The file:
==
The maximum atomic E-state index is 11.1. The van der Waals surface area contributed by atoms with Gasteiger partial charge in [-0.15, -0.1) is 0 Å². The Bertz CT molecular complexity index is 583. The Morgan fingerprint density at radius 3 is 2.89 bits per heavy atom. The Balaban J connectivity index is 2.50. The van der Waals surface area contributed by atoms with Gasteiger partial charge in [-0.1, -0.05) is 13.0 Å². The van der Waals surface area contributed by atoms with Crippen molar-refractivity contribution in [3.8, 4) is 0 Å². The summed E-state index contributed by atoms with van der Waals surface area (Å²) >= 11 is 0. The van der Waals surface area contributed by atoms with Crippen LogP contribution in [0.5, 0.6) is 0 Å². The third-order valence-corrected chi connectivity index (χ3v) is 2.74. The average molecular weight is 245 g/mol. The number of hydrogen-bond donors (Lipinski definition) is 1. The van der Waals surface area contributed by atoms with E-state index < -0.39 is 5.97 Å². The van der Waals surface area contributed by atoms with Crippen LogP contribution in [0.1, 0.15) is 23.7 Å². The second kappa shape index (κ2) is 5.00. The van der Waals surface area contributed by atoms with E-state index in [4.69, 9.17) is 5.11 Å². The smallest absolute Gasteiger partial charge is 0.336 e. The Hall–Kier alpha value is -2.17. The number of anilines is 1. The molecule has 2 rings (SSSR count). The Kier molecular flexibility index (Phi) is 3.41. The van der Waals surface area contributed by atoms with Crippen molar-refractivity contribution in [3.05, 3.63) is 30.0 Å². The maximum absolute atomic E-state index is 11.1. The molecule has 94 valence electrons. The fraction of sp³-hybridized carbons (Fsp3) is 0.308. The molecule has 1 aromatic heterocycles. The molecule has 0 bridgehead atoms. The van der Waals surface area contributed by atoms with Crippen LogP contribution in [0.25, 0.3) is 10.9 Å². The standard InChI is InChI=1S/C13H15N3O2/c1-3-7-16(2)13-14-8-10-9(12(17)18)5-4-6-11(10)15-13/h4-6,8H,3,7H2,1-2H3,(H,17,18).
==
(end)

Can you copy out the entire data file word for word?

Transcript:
The maximum atomic E-state index is 11.1. The van der Waals surface area contributed by atoms with Gasteiger partial charge in [-0.15, -0.1) is 0 Å². The Bertz CT molecular complexity index is 583. The Morgan fingerprint density at radius 3 is 2.89 bits per heavy atom. The Balaban J connectivity index is 2.50. The van der Waals surface area contributed by atoms with Gasteiger partial charge in [-0.1, -0.05) is 13.0 Å². The van der Waals surface area contributed by atoms with Crippen molar-refractivity contribution in [3.8, 4) is 0 Å². The summed E-state index contributed by atoms with van der Waals surface area (Å²) >= 11 is 0. The van der Waals surface area contributed by atoms with Crippen LogP contribution in [0.5, 0.6) is 0 Å². The third-order valence-corrected chi connectivity index (χ3v) is 2.74. The average molecular weight is 245 g/mol. The number of hydrogen-bond donors (Lipinski definition) is 1. The van der Waals surface area contributed by atoms with E-state index < -0.39 is 5.97 Å². The van der Waals surface area contributed by atoms with Crippen LogP contribution in [0.1, 0.15) is 23.7 Å². The second kappa shape index (κ2) is 5.00. The van der Waals surface area contributed by atoms with E-state index in [4.69, 9.17) is 5.11 Å². The smallest absolute Gasteiger partial charge is 0.336 e. The Hall–Kier alpha value is -2.17. The number of anilines is 1. The molecule has 2 rings (SSSR count). The Kier molecular flexibility index (Phi) is 3.41. The van der Waals surface area contributed by atoms with Crippen molar-refractivity contribution in [3.05, 3.63) is 30.0 Å². The maximum absolute atomic E-state index is 11.1. The molecule has 94 valence electrons. The fraction of sp³-hybridized carbons (Fsp3) is 0.308. The molecule has 1 aromatic heterocycles. The molecule has 0 bridgehead atoms. The van der Waals surface area contributed by atoms with Crippen LogP contribution in [0.25, 0.3) is 10.9 Å². The standard InChI is InChI=1S/C13H15N3O2/c1-3-7-16(2)13-14-8-10-9(12(17)18)5-4-6-11(10)15-13/h4-6,8H,3,7H2,1-2H3,(H,17,18).